Many of the celebrity tweets are directing people to Jean and his Yele Haiti Foundation. Users of mobile devices can make an instant donation of $5 to the charity by texting ‘Yele’ to 501501. The charge later will appear on the donor's telephone bill.

In only one day, twitter followers had donated over $1 million to the Yele Haiti Foundation.

After news broke of the earthquake, celebrities used their Facebook and Twitter accounts to ask for help from their millions of followers. In less than 48 hours, UNICEF raised over $3 million with the help of celebrities and their tweets, and the American Red Cross tweeted that in only four hours they raised over $7 million.

Social media vehicles provide a convenient and safe way to be part of the Haiti relief process. The disaster in Haiti is heartbreaking, but the promise that through this tragedy social media has the ability to reform the way donations are reaching its victims is empowering.

Abby Draper is an Associate Account Executive. You can contact Abby at abby@maroonpr.com.

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Ed. Note – Wyclef Jean’s foundation has been in the news lately as it was reported by TheSmokingGun.com that Jean’s foundation had paid some of its funds for Jean’s personal use. Jean denies the claims. For more, click HERE.

You can donate to the Red Cross or Unicef, by clicking the links.

NYTimes.com to Start Charging for Online Content

In August 2009, David Simon – the creator of the critically acclaimed HBO television show “The Wire,” top-selling author, and former reporter for The Baltimore Sun – penned a story for the Columbia Journalism Review that urged newspapers to make a major change in how readers access their online articles.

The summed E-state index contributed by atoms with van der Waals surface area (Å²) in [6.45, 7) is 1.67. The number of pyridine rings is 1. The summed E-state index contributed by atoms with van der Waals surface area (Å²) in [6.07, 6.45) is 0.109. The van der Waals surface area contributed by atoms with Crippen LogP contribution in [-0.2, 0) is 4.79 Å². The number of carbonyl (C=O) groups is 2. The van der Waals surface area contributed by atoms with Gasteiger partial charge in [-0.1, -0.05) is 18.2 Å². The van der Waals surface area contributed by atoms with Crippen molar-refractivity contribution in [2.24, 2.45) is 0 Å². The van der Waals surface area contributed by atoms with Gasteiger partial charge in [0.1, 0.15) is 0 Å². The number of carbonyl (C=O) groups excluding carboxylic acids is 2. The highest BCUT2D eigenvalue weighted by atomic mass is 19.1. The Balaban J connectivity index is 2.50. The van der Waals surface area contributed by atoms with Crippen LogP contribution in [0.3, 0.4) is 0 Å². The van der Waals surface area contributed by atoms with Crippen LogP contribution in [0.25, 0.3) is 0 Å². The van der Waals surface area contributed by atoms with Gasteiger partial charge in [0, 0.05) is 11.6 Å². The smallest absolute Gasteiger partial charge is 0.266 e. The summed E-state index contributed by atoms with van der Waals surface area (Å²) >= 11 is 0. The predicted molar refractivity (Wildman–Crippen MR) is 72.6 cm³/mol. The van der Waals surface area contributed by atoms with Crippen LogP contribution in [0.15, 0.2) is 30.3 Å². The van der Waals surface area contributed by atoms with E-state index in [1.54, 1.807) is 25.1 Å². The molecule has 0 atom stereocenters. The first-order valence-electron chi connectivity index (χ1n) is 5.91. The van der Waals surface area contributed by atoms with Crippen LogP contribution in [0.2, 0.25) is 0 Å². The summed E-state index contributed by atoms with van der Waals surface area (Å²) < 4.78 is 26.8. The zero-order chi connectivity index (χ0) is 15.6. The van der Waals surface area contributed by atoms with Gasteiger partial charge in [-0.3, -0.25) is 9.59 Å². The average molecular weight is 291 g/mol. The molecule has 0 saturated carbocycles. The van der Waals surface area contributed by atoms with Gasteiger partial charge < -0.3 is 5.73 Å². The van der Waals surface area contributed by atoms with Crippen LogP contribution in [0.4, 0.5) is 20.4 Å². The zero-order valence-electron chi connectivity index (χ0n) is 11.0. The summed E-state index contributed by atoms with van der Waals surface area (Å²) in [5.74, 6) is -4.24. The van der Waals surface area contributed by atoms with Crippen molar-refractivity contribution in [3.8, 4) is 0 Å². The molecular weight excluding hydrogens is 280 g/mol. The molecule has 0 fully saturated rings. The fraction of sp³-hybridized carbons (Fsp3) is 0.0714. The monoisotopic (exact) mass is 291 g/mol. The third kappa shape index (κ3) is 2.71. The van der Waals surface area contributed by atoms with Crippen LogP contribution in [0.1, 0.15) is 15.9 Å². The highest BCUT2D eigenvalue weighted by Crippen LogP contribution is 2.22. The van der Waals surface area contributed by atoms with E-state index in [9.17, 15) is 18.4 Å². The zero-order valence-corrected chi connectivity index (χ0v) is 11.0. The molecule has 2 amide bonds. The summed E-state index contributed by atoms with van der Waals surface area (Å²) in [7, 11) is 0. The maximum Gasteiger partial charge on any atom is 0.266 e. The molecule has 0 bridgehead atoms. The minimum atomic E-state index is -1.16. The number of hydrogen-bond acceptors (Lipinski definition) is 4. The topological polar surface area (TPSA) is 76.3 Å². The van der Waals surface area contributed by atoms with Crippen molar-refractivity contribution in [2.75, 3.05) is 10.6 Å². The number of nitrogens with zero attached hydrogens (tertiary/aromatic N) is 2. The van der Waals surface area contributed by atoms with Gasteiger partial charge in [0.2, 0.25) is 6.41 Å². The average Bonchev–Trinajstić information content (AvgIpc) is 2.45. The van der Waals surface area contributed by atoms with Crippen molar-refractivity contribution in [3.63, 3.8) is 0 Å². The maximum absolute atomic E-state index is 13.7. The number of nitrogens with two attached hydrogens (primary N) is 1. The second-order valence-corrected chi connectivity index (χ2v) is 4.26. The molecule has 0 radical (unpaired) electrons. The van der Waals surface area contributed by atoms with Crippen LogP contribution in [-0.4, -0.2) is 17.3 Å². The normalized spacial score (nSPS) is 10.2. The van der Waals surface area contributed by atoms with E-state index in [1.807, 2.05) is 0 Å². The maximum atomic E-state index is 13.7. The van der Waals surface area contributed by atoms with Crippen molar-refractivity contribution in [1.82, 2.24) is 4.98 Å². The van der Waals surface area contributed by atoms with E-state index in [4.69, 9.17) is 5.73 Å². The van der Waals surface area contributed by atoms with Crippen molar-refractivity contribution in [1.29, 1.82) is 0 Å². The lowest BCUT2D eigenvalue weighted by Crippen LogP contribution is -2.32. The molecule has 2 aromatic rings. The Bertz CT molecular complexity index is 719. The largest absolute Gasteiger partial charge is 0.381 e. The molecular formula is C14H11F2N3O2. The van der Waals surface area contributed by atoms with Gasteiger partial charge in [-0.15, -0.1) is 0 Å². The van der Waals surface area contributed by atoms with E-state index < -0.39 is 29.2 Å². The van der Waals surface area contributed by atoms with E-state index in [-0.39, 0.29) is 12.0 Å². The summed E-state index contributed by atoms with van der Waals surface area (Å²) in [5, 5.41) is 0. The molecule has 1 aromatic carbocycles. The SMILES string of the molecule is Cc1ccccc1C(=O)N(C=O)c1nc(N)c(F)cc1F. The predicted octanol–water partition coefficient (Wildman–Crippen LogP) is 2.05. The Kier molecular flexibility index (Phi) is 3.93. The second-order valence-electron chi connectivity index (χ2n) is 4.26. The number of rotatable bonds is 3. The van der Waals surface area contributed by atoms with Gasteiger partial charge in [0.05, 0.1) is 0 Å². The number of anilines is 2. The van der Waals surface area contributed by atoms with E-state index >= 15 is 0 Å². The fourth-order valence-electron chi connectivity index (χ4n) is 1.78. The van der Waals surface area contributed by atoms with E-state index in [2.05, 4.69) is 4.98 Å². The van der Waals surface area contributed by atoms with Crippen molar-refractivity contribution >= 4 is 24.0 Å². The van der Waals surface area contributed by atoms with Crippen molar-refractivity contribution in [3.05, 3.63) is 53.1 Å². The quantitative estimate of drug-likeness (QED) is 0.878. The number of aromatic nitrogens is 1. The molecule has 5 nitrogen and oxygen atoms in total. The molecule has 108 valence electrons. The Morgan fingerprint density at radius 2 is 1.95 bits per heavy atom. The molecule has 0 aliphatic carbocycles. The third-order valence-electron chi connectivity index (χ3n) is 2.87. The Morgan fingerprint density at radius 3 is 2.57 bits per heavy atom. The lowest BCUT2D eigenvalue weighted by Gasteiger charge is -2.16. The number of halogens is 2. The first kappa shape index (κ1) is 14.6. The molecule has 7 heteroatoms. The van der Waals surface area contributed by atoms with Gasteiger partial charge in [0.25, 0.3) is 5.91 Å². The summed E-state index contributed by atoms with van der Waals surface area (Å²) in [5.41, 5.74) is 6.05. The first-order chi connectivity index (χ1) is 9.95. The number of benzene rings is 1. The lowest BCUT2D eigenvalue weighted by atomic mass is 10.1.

Simon urged The New York Times and The Washington Post, two of the biggest and most well-respected newspapers in the country, to start charging for their online content. He was one of the most vocal in defending the value of true, long-form journalism, and has argued that newspapers giving away their product for free will just continue to lead to plummeting circulation and advertising dollars. This cycle will eventually lead to newspaper’s ultimate demise.

For the past year, The Times has wrestled with the idea of going to some form of a pay site. NYTimes.com is one of the most popular websites on the internet, but their online advertising didn’t result in a big enough profit for The Times company.

It was reported yesterday by NYMag.com that The Times may have finally decided on a way to make readers pay for content.

New York Times Chairman Arthur Sulzberger Jr. appears close to announcing that the paper will begin charging for access to its website, according to people familiar with internal deliberations. After a year of sometimes fraught debate inside the paper, the choice for some time has been between a Wall Street Journal-type pay wall and the metered system adopted by the Financial Times, in which readers can sample a certain number of free articles before being asked to subscribe. The Times seems to have settled on the metered system.

If this does occur, it could have a major ripple effect in the newspaper industry. Every newspaper around the country will be watching The Times to see if this works, as the major argument against having pay sites is whether readers would be willing to pay for something that they’re so used to getting for free.